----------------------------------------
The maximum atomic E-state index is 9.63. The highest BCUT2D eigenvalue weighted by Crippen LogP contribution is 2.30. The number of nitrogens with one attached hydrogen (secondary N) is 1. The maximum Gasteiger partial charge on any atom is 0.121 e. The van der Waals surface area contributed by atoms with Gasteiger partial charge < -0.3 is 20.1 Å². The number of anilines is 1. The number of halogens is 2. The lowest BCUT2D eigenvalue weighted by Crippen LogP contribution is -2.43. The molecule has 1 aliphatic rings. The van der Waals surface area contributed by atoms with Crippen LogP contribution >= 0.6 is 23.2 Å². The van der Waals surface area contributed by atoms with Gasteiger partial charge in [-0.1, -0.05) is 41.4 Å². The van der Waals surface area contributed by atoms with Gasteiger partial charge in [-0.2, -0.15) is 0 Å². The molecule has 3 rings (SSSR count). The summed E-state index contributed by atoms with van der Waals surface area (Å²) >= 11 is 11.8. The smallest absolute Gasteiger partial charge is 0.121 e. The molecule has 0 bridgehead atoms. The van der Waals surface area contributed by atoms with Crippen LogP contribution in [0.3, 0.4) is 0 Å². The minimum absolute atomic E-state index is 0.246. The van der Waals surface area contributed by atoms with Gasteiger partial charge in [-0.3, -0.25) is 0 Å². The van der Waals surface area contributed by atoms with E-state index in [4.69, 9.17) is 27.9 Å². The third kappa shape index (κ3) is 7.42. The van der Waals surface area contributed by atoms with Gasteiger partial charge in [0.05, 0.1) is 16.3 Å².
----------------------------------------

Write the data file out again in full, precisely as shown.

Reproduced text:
The maximum atomic E-state index is 9.63. The highest BCUT2D eigenvalue weighted by Crippen LogP contribution is 2.30. The number of nitrogens with one attached hydrogen (secondary N) is 1. The maximum Gasteiger partial charge on any atom is 0.121 e. The van der Waals surface area contributed by atoms with Gasteiger partial charge < -0.3 is 20.1 Å². The number of anilines is 1. The number of halogens is 2. The lowest BCUT2D eigenvalue weighted by Crippen LogP contribution is -2.43. The molecule has 1 aliphatic rings. The van der Waals surface area contributed by atoms with Crippen LogP contribution >= 0.6 is 23.2 Å². The van der Waals surface area contributed by atoms with Gasteiger partial charge in [-0.1, -0.05) is 41.4 Å². The van der Waals surface area contributed by atoms with Gasteiger partial charge in [-0.2, -0.15) is 0 Å². The molecule has 3 rings (SSSR count). The summed E-state index contributed by atoms with van der Waals surface area (Å²) >= 11 is 11.8. The smallest absolute Gasteiger partial charge is 0.121 e. The molecule has 0 bridgehead atoms. The van der Waals surface area contributed by atoms with Crippen LogP contribution in [0.3, 0.4) is 0 Å². The minimum absolute atomic E-state index is 0.246. The van der Waals surface area contributed by atoms with Gasteiger partial charge in [-0.3, -0.25) is 0 Å². The van der Waals surface area contributed by atoms with E-state index in [4.69, 9.17) is 27.9 Å². The third kappa shape index (κ3) is 7.42. The van der Waals surface area contributed by atoms with Gasteiger partial charge in [0.05, 0.1) is 16.3 Å².